If you try to maintain your composure when eating a lime or a lemon without accompanying it with some other food, it will be difficult for the features of your face to remain rigid. Humans have the ability to react automatically when an acid or sour taste ends in our tongue. But why? How can a food smaller than a fist have such a strong effect on your body against your will?
There is no definitive answer to this, but there is a possibility that involves these three terms: protons, vitamin C and the wide variety of tropical fruits to which our primate ancestors had access to when they walked through the trees.
The flavor to which we attribute the term “sour” has a direct relationship with acidity. According to a study published by the PNAS publication (Proceedings of the National Academy of the United States) this has to do with protons. A research carried out in 2010 in the Emily Liman Sensory Neurobiology laboratory at the University of Southern California points out that “sour-tasting cells in the tongue are equipped with specific proton channels, resulting from the dissociation of the food acids enter taste cells that inform the brain that food is bad. But it is precisely the brain that must decide what to do, whether to eat it or how it can happen often if it is sour, to put on a consistent face”. Therefore, human evolution has caused us to end up identifying certain foods as especially unpleasant for our body, and it is a matter of each one to decide whether to continue taking it or maintain distances.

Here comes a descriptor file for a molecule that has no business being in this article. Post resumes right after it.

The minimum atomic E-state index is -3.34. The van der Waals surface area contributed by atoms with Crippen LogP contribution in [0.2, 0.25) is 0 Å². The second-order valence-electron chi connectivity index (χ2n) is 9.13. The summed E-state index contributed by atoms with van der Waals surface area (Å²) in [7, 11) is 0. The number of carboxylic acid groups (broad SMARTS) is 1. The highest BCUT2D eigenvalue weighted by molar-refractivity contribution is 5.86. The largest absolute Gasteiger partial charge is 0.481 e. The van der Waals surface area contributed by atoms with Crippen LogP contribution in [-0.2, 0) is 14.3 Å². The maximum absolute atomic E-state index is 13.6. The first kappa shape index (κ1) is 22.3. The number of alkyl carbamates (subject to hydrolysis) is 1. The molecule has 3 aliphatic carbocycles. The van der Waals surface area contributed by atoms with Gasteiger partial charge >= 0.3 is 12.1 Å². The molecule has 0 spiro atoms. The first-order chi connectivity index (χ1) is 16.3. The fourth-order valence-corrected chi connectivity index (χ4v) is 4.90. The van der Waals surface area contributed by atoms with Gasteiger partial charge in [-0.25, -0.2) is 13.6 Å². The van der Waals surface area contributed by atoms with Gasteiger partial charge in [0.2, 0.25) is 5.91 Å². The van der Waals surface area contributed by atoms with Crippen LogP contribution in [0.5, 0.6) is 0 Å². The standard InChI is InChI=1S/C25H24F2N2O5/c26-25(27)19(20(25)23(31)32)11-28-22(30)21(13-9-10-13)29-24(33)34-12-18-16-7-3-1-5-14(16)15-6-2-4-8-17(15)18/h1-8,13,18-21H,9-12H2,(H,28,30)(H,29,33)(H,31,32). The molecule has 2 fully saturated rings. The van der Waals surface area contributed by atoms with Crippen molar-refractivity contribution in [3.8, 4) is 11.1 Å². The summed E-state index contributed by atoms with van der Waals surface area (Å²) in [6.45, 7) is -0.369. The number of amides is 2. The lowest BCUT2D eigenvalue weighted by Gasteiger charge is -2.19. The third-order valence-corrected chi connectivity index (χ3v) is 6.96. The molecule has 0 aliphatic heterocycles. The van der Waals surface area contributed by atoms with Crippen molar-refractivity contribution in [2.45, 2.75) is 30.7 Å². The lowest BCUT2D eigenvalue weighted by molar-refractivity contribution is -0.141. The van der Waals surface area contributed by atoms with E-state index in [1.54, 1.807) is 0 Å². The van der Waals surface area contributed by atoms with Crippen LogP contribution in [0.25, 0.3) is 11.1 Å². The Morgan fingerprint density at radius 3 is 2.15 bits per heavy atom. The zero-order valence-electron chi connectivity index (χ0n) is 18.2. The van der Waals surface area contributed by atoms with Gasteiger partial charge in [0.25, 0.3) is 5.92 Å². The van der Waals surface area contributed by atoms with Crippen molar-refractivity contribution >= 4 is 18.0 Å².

On the other hand, we have another idea. Humans need ascorbic acid to survive, also known as vitamin C. If we stopped eating it through food we could get scurvy, a life-threatening disease caused by a deficit of this vitamin, which is necessary for the synthesis of collagen in humans. But did you know that more than 61 million years ago, the genes of our past were capable of synthesizing vitamin C? And many mammals can do it, but not us, since according to a study published in the journal Genetica in 2011, “at that time we had such easy and habitual access to it through the fruit that we ingested that we lost the ability to produce it.” Therefore we need to include it in our diet, and our palates have made those flavors in their own way. Not everyone is able to eat certain fruits without making a grumpy face. So, why do we continue making these gestures if it is another product of our day to day and something necessary?
For the professor of the Department of Nutritional Sciences of the University of Rutgers, Paul Breslin, “it is still a kind of rejection response, as a kind of signaling for ourselves and to warn others unconsciously that this food has a special flavor.” That is, something similar to when our tongue eats something that tastes unpleasant or bad, because it is rotten. Flavor cells tell the brain that it should not swallow it.
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